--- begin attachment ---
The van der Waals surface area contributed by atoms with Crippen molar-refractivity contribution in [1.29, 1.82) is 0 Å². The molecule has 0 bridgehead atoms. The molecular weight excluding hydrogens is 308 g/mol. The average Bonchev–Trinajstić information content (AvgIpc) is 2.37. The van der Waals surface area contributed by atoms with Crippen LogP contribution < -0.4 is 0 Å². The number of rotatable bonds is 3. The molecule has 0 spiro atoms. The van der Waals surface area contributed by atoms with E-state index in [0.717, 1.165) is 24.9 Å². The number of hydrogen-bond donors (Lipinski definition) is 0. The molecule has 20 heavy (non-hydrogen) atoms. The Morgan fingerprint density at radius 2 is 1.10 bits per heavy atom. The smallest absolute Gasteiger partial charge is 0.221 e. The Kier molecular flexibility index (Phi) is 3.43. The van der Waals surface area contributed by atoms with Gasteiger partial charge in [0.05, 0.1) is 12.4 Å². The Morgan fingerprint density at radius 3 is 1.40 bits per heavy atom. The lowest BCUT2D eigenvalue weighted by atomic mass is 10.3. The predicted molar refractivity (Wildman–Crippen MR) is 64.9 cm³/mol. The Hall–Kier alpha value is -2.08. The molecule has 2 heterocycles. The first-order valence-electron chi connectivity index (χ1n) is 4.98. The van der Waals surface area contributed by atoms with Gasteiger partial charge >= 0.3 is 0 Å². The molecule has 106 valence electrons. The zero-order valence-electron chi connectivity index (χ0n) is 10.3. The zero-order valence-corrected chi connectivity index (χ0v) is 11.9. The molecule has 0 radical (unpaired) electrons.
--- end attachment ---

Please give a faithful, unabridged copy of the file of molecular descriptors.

The van der Waals surface area contributed by atoms with Crippen molar-refractivity contribution in [1.29, 1.82) is 0 Å². The molecule has 0 bridgehead atoms. The molecular weight excluding hydrogens is 308 g/mol. The average Bonchev–Trinajstić information content (AvgIpc) is 2.37. The van der Waals surface area contributed by atoms with Crippen LogP contribution < -0.4 is 0 Å². The number of rotatable bonds is 3. The molecule has 0 spiro atoms. The van der Waals surface area contributed by atoms with E-state index in [0.717, 1.165) is 24.9 Å². The number of hydrogen-bond donors (Lipinski definition) is 0. The molecule has 20 heavy (non-hydrogen) atoms. The Morgan fingerprint density at radius 2 is 1.10 bits per heavy atom. The smallest absolute Gasteiger partial charge is 0.221 e. The Kier molecular flexibility index (Phi) is 3.43. The van der Waals surface area contributed by atoms with Gasteiger partial charge in [0.05, 0.1) is 12.4 Å². The Morgan fingerprint density at radius 3 is 1.40 bits per heavy atom. The lowest BCUT2D eigenvalue weighted by atomic mass is 10.3. The predicted molar refractivity (Wildman–Crippen MR) is 64.9 cm³/mol. The Hall–Kier alpha value is -2.08. The molecule has 2 heterocycles. The first-order valence-electron chi connectivity index (χ1n) is 4.98. The van der Waals surface area contributed by atoms with Gasteiger partial charge >= 0.3 is 0 Å². The molecule has 106 valence electrons. The zero-order valence-electron chi connectivity index (χ0n) is 10.3. The zero-order valence-corrected chi connectivity index (χ0v) is 11.9. The molecule has 0 radical (unpaired) electrons.